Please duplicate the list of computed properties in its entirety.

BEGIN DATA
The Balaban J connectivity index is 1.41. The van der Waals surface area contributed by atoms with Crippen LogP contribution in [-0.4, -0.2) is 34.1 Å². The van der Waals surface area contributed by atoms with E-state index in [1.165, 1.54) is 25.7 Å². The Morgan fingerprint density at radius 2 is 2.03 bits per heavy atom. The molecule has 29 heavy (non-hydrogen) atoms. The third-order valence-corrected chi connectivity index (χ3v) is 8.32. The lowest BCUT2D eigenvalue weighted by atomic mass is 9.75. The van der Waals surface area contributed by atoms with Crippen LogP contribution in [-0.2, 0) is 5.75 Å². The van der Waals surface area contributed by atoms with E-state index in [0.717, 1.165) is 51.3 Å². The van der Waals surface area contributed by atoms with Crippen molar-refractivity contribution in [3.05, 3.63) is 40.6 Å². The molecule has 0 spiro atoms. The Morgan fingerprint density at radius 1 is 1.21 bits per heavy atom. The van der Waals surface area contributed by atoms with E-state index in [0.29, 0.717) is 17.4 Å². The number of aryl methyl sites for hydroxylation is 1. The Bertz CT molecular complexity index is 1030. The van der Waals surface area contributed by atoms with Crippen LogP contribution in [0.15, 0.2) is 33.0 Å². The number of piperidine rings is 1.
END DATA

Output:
The Balaban J connectivity index is 1.41. The van der Waals surface area contributed by atoms with Crippen LogP contribution in [-0.4, -0.2) is 34.1 Å². The van der Waals surface area contributed by atoms with E-state index in [1.165, 1.54) is 25.7 Å². The Morgan fingerprint density at radius 2 is 2.03 bits per heavy atom. The molecule has 29 heavy (non-hydrogen) atoms. The third-order valence-corrected chi connectivity index (χ3v) is 8.32. The lowest BCUT2D eigenvalue weighted by atomic mass is 9.75. The van der Waals surface area contributed by atoms with Crippen LogP contribution in [-0.2, 0) is 5.75 Å². The van der Waals surface area contributed by atoms with E-state index in [0.717, 1.165) is 51.3 Å². The van der Waals surface area contributed by atoms with Crippen molar-refractivity contribution in [3.05, 3.63) is 40.6 Å². The molecule has 0 spiro atoms. The Morgan fingerprint density at radius 1 is 1.21 bits per heavy atom. The van der Waals surface area contributed by atoms with E-state index in [0.29, 0.717) is 17.4 Å². The number of aryl methyl sites for hydroxylation is 1. The Bertz CT molecular complexity index is 1030. The van der Waals surface area contributed by atoms with Crippen LogP contribution in [0.15, 0.2) is 33.0 Å². The number of piperidine rings is 1.